Sawyers Velocipede

Dover's Role in the Creation of the Bicycle:

Sawyers Velocipede Manufactory, Dover and Deal.The life of Willard Sawyer 1808 - 1892.

By Mark Frost, Dover Museum.

Edited by Francesca Street.

Willard Sawyer was a Dover carpenter who went on to be a velocipede manufacturer. Velocipedes were an early ancestor of the modern day bicycle. Sawyer  is a figure of national importance in the world of cycling and has been called "the first truly professional maker of man-powered vehicles."


The Sawyer family were from Kent, Willard was born in Romney in 1808. The family moved to Dover when Willard was still a boy and, despite being the youngest of several children, he became head of the household after his father's death.

The 1841 census lists Willard as a carpenter and as head of his household in Chapel Street, Dover, living with his brother, his sister, his nephew and his aunt.  By the 1851 census, the family had moved to St. James Street and Willard was married. Ten years later, in the 1861 status, the most notable change in the 1861 census is that Willard is no longer listed as a carpenter but as a velocipede manufacturer.

During his career as a carpenter, it is believed Sawyer most commonly made wooden hobby-horses for customers. This was common practice for all carpenters and blacksmiths of the period. During his carpentry career, Sawyer became inspired to make improvements on man-powered machines. It appears that he began to make 4-wheeled velocipedes sometime before 1840. By 1841, the family moved to St James Street in part so that he could have a larger workshop for his work.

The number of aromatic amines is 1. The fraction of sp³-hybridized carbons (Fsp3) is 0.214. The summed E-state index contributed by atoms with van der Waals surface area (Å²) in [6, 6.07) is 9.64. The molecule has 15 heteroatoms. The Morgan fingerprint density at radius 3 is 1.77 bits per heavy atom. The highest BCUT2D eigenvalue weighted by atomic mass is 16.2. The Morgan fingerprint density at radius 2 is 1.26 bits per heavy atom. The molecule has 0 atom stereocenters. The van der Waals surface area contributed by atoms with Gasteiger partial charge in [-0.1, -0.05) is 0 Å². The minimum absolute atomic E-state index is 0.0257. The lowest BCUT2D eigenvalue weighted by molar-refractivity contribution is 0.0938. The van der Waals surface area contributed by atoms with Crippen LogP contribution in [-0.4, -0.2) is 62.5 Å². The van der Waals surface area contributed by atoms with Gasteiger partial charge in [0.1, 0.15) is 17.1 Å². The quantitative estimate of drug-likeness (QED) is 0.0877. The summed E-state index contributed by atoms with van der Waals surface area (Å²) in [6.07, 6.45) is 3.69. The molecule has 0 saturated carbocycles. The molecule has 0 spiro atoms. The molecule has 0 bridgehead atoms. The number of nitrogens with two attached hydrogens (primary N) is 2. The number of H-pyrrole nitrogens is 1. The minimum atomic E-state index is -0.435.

Sawyer's early machines were impractical, as were all velocipedes of this period. All were largely experimental and usually made as one-offs or to order as a side-line of blacksmiths, iron-founders, carriage builders, and carpenters. Sawyer initially used long foot treadles attached to a rear crank-axle to drive his machine, with a tiller on the front axle to steer. The issue with this design was that it severely limited steering as the wheels would hit the riders legs. The massive throw of the crank-axle, like two steep V's, one inverted, are a characteristic of a Sawyer machine.

Sawyer later switched the crank axle to the front wheels and used a rope-and-pulley system to steer the rear wheels which made his velocipedes  more practical and more saleable. Additionally Sawyer was soon making his machines entirely from steel bar and strap with only the wheels in woodmaking. This ensured his machines strong, fast and lightweight. Crucially, due to mass-manufacturing, Sawyer's new kind of velocipedes were also cheap.

Sawyers St. James Street factory in Dover was probably the worlds first mass-production cycle factory. It is labelled 'Velocipede Manufactory' on the 1858/60 Ordinance Survey map. Sawyer was certainly the first to market his product nationally and establish a brand-name.


Sawyer made a variety of models, from a 6-seater family machine to a lightweight racer. His Promenade and Visiting model was designed to "preserves evening costume" and he also made models suitable for "Ladies "Invalids" and "Children."

Sawyer's brand grew in prestige following his appearances at the Great Exhibition of 1851 and the American Exhibition of 1854. Orders came from all over the world: he built machines for the Emperor of Russia, the Prince Imperial of France, the Crown Prince of Hanover and numerous other members of the aristocracy. Even the Prince of Wales visited the Dover factory in 1857 to take possession of his own machine. Sawyer advertised himself as the "original inventor and Registered improver" and referred to his machines as "double-action self-locomotives."